Alopecia areata is hair loss caused by an attack of the body's own immune system ( auto immune ) against the follicle. This condition generally occurs on the scalp, although it can also occur in other hair-covered parts, such as eyebrows, mustaches, and eyelashes. In addition to round patterned baldness, alopecia areata can also cause complete baldness.
Alopecia areata can be suffered by anyone, whether male or female, in any age. But generally this condition is more experienced by people aged 20 years and under. Alopecia areata is an autoimmune disease in which the body's immune system in charge of protecting the body from virus or bacteria attacks actually make the mistake of attacking the body itself. In this case, the attack is a hair follicle. As a result, the hair follicle which is where the hair grows becomes smaller and stop producing hair so there is baldness.
Symptoms of Alopecia Areata
The main symptom shown by alopecia areata is round patterned baldness. Baldness can occur in one or several places that had been overgrown with hair. Sometimes, new hair appears on the edge of a bald area. But the hair shaft is thinner at the base, so it looks like an exclamation point. In some patients with alopecia areata, baldness may extend to the scalp (alopecia totalis). Although rare, baldness can also occur throughout the body so as not to leave a single strand of hair (alopecia universalis). Sometimes, hair can grow back after a few months, but with a thinner texture and white, different from previous hair. Nevertheless, in about 10 percent of people with alopecia areata, baldness is permanent and hair will not grow back.
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In addition to the scalp and other body parts covered with hair, alopecia areata can also be characterized by disturbances on the fingernails of the fingers and toes, in the form of grooved nails and has a white line with a thin and rough surface. Sometimes the nails may change shape or split, though this is very rare.
Causes and Risk Factors of Alopecia Areata
The cause of autoimmune disorders in alopecia areata cases is unknown, but is suspected to be triggered by viral infections, trauma, hormonal changes, and physical or psychic distress. Alopecia areata sufferers are also found in people who suffer from other autoimmune diseases, such as type 1 diabetes or rheumatoid arthritis .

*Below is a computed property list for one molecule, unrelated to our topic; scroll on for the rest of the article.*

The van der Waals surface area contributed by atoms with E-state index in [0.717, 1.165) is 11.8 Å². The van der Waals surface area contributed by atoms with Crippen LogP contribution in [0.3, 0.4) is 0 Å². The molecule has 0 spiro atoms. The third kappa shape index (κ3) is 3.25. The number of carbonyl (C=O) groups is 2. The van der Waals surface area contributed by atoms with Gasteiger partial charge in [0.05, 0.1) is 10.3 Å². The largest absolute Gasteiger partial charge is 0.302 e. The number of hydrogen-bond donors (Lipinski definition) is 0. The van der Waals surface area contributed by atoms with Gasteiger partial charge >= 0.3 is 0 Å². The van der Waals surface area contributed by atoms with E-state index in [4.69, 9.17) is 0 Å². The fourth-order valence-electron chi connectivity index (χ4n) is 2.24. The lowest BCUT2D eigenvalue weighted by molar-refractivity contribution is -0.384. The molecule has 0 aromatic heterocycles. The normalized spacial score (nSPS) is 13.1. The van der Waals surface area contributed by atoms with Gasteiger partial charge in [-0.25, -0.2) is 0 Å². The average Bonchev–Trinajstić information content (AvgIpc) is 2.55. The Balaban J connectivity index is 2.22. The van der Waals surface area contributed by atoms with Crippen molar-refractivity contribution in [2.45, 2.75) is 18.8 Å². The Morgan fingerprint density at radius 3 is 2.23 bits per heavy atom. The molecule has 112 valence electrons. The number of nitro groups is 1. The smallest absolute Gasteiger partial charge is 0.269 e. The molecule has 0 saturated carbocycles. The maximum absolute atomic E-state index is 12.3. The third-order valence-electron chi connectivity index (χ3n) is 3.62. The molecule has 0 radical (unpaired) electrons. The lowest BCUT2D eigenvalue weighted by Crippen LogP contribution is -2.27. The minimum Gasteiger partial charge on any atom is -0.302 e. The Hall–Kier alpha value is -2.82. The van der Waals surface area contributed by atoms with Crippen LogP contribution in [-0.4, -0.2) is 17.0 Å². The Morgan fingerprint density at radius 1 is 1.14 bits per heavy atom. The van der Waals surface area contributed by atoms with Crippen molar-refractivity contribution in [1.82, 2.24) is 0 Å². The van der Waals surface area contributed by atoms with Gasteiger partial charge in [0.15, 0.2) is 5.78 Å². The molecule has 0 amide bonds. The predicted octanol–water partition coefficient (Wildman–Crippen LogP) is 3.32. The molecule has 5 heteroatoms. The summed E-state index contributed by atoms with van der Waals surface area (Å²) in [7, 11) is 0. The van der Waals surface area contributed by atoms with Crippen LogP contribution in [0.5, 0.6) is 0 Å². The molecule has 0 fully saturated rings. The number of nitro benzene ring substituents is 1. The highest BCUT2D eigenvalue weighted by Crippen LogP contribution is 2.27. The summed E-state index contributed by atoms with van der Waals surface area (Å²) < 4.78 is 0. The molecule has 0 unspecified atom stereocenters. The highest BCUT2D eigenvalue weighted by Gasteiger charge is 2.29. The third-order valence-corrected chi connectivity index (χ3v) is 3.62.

Diagnosis of Alopecia Areata
Alopecia areata can be diagnosed by a doctor through examination of the condition of hair, especially hair loss that occurs. In order to strengthen the diagnosis, investigation can be performed through analysis of scalp samples using a microscope. This examination aims to ascertain the cause of hair loss. If there is a strong suspicion that the patient has an autoimmune disease, then the doctor may recommend a blood test to check for abnormal antibodies, such as antinuclear antibody (ANA). Other blood tests may also help doctors to determine other causes of baldness, such as levels of C-reactive protein , iron, thyroid hormones, testosterone, follicle stimulating hormone (FSH), and luteinizing hormone (LH).
Alopecia Areata Treatment
There is no treatment that can cure alopecia areata, and sometimes hair can grow back by itself. However, certain drugs can be used to stimulate the growth of hair back more quickly. Drugs that can be given, among others, are:
- Minoxidil . This topical medication can stimulate the growth of hair back by applying it on the scalp, beard or bald area twice a day. New hair growth can be seen three months after the use of this drug.
- Corticosteroids. Corticosteroids will suppress the immune system and are available in the form of injectable drugs, rubbing, and drinking. Corticosteroid injections are administered on bald skin every 3-6 weeks. New hair will grow about a month after the last injection. Administration of corticosteroid injections is considered more effective than the use of topical corticosteroids. Topical corticosteroid administration may be appropriate for children, who are usually afraid of needles. While the consumption of corticosteroid pills is intended for patients with extensive bald areas and many. However, long-term corticosteroid consumption is at risk of serious adverse events.
- Anthralin . Just like corticosteroids, this drug will affect the immune system of the skin. After applying and sterilized for a maximum of one hour, anthralin should be washed thoroughly to prevent skin irritation.
- Diphencyprone (DPCP) . This drug is used with applied to the area experiencing alopecia areata and will cause allergic reactions such as redness, swelling, and itching in areas that experience baldness. The emergence of allergic reactions is the expected effect of the drug's use, and is intended to divert the body's defense system against inflammation due to allergies, rather than attacking the hair follicles.
Complications of Alopecia Areata
Alopecia areata is not a disease that can lead to serious conditions. Alopecia areata also can not be transmitted to others and bald hair can grow back by itself in a few months. But in about 10% of patients, baldness is permanent.
Patients with alopecia areata have a greater risk of suffering or having a family with asthma, allergies, and other autoimmune diseases, such as thyroid disease and vitiligo .
Some alopecia areata sufferers may be emotionally disturbed, because they consider baldness to make themselves unattractive. This situation can lead to depression. Support from the nearest person is important to help the patient adapt to this condition.